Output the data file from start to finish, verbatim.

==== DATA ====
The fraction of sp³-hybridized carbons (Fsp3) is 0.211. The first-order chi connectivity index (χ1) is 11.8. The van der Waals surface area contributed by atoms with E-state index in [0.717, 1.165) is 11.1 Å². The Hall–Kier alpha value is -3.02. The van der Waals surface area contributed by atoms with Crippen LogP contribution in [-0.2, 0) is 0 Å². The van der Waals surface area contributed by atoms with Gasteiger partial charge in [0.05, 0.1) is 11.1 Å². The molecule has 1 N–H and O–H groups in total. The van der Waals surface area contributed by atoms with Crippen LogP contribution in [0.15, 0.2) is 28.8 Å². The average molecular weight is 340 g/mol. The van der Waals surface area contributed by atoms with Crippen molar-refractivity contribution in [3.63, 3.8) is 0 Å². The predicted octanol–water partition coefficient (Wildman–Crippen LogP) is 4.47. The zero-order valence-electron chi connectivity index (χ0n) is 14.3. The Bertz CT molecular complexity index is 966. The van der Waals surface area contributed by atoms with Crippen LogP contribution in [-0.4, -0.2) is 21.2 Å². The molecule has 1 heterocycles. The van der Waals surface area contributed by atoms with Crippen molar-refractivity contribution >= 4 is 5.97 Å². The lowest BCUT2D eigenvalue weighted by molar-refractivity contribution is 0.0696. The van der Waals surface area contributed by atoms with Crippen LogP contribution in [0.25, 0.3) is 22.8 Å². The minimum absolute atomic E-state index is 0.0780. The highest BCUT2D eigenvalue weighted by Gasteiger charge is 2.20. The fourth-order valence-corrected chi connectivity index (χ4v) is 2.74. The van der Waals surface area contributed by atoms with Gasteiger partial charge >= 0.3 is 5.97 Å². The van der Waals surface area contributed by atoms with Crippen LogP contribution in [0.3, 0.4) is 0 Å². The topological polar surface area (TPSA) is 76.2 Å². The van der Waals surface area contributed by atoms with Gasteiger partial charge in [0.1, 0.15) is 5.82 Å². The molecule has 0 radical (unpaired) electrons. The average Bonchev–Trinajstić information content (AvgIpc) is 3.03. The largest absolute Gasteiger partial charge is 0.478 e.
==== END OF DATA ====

The fraction of sp³-hybridized carbons (Fsp3) is 0.211. The first-order chi connectivity index (χ1) is 11.8. The van der Waals surface area contributed by atoms with E-state index in [0.717, 1.165) is 11.1 Å². The Hall–Kier alpha value is -3.02. The van der Waals surface area contributed by atoms with Crippen LogP contribution in [-0.2, 0) is 0 Å². The van der Waals surface area contributed by atoms with Gasteiger partial charge in [0.05, 0.1) is 11.1 Å². The molecule has 1 N–H and O–H groups in total. The van der Waals surface area contributed by atoms with Crippen LogP contribution in [0.15, 0.2) is 28.8 Å². The average molecular weight is 340 g/mol. The van der Waals surface area contributed by atoms with Crippen molar-refractivity contribution in [3.63, 3.8) is 0 Å². The predicted octanol–water partition coefficient (Wildman–Crippen LogP) is 4.47. The zero-order valence-electron chi connectivity index (χ0n) is 14.3. The Bertz CT molecular complexity index is 966. The van der Waals surface area contributed by atoms with Crippen LogP contribution in [-0.4, -0.2) is 21.2 Å². The molecule has 1 heterocycles. The van der Waals surface area contributed by atoms with Crippen molar-refractivity contribution >= 4 is 5.97 Å². The lowest BCUT2D eigenvalue weighted by molar-refractivity contribution is 0.0696. The van der Waals surface area contributed by atoms with Crippen LogP contribution in [0.25, 0.3) is 22.8 Å². The minimum absolute atomic E-state index is 0.0780. The highest BCUT2D eigenvalue weighted by Gasteiger charge is 2.20. The fourth-order valence-corrected chi connectivity index (χ4v) is 2.74. The van der Waals surface area contributed by atoms with Gasteiger partial charge >= 0.3 is 5.97 Å². The van der Waals surface area contributed by atoms with Crippen LogP contribution in [0.3, 0.4) is 0 Å². The topological polar surface area (TPSA) is 76.2 Å². The van der Waals surface area contributed by atoms with Gasteiger partial charge in [0.1, 0.15) is 5.82 Å². The molecule has 0 radical (unpaired) electrons. The average Bonchev–Trinajstić information content (AvgIpc) is 3.03. The largest absolute Gasteiger partial charge is 0.478 e.